At the high-level ministerial roundtable on LTF at COP27, Oxfam, a global non-profit that has been tracking the delivery of $100 billion highlighted, said that developed countries’ claim of reaching $83.3 billion in 2020, of which 68.3 billion is public finance, should not be taken as face value. Oxfam estimated that the real value, that is climate-specific net assistance, is between $21-24.5 billion–a third of what developed countries are claiming. The 70% of the public finance that developed countries are claiming is in the form of loans, pushing developing countries further into debt. More concerning is the fact that the percentage of non-concessional instruments went up from 30% to 40% of the total. This figure is even higher for multilateral development banks (MDBs). Even the Green Climate Fund (GCF), despite its mandate, is providing 51% of its total climate finance using non-concessional loans.

Many developing countries echoed the sentiments raised by Oxfam, while developed countries maintained that they are on track to mobilising the $100 billion.

On the delivery of this goal, Ecuador for G77 and China expressed several concerns over the critical dilution in language from “developed” countries to “donors” stating that climate finance is a commitment and not a donation by developed countries. There was also opposition by developing countries to the mention of the Climate Finance Delivery Plan, initiated by Germany and Canada in Glasgow at COP 26 for the $100 billion, stating that it is outside of the UNFCCC process.

The US conveyed its unhappiness that there was very little information on the efforts of developed countries to mobilise climate finance and too much focus on the fact that they haven’t mobilised the $100 billion.

During the discussions on reporting on progress on the $100 billion goal, developed countries–such as the UK and Canada–introduced all kinds of concepts that in essence attempt to shift focus onto developing countries, saying that their limited capacity obstructed finance flows. Both countries implied that it was developing countries’ failure to translate their priorities into investment plans and not incentivising the private sector, an African delegate said.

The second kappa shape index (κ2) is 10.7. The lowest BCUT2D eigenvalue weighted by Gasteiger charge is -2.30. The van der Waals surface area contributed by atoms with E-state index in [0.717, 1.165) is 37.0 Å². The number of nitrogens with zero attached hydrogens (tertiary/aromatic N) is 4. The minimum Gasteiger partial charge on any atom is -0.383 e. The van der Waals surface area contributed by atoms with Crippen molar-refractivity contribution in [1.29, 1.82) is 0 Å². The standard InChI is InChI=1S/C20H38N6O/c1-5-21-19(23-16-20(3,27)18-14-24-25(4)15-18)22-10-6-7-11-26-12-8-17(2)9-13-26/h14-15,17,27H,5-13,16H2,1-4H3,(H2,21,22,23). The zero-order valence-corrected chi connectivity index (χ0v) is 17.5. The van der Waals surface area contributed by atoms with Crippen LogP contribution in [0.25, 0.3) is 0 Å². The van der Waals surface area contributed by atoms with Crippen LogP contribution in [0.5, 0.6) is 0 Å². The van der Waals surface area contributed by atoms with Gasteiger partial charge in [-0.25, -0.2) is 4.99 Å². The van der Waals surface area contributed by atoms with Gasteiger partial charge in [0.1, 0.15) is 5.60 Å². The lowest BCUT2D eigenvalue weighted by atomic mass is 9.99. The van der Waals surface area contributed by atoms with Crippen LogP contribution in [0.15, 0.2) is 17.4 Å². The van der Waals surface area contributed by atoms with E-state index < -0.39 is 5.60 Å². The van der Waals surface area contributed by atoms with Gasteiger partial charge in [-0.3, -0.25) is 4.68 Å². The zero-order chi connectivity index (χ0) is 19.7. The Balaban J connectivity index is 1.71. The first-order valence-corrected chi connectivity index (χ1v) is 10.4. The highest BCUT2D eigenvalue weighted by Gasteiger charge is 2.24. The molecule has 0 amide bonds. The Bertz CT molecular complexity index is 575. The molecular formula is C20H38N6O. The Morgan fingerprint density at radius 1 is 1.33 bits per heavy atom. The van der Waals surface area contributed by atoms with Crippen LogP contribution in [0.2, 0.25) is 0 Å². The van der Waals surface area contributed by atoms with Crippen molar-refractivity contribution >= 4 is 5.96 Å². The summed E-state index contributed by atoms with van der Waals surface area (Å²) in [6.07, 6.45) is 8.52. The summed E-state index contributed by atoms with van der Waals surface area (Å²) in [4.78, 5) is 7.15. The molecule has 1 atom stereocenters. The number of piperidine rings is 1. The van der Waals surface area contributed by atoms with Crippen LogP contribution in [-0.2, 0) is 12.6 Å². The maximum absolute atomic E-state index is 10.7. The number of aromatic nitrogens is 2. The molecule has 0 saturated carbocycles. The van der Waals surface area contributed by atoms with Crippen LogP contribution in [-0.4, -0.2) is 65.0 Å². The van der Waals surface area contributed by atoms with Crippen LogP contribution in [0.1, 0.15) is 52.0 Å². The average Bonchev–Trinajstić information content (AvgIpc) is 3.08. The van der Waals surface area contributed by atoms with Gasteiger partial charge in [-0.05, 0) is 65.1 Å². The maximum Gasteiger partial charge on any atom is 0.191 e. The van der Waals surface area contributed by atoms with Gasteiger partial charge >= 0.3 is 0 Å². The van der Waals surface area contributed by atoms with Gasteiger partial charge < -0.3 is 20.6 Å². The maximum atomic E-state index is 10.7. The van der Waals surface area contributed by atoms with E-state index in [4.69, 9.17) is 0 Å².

While another matter of concern for developing countries remains that there is no clear text on continuing the assessment of the goal till 2025.

The final text adopted under the Long-Term Finance agenda item is replete with weak language that provides little clarity on these matters. The text is peppered instead with simple recognition and acknowledgement of the inadequacy of the promised funds and the non-delivery of the same.

What will the new goal be?

NCQG will replace the $100 billion goal. However, in the process of discussing what the number should be, developed countries at COP27 attempted to also renegotiate ‘who will foot the bill’ using Article 2.1(c) of the Paris agreement. 

Article 2.1(c) of the agreement reads, “Making finance flows consistent with a pathway towards low greenhouse gas emissions and climate-resilient development”.

Using their skewed interpretation of such a vaguely worded article, developed countries are trying to use Article 2.1(c) to do away with their obligation to provide finance to developing countries. As per developed countries, Article 2.1(c) is ‘everyone’s goal’ and ‘everyone’s commitment’ and they are using this interpretation to say that the NCQG is also “a collective goal” and “a global effort” and all the funds mobilised using Article 2.1(c) will form the basis for NCQG.

Developed countries are also using words like ‘parties’ and ‘all sources of financing’ to include large developing economies also as donors and push the responsibility on to private sources. The final decision text pertaining to NCQG at COP27 seeks to establish a workplan over 2023, the details of which are to be decided by March 2023, following inputs by parties. The text includes a decision to continue deliberations on the NCQG in November 2024 when parties will take stock of the progress made in the matter and provide further guidance to the work programme toward setting the new goal for long-term finance post 2025.

About The Author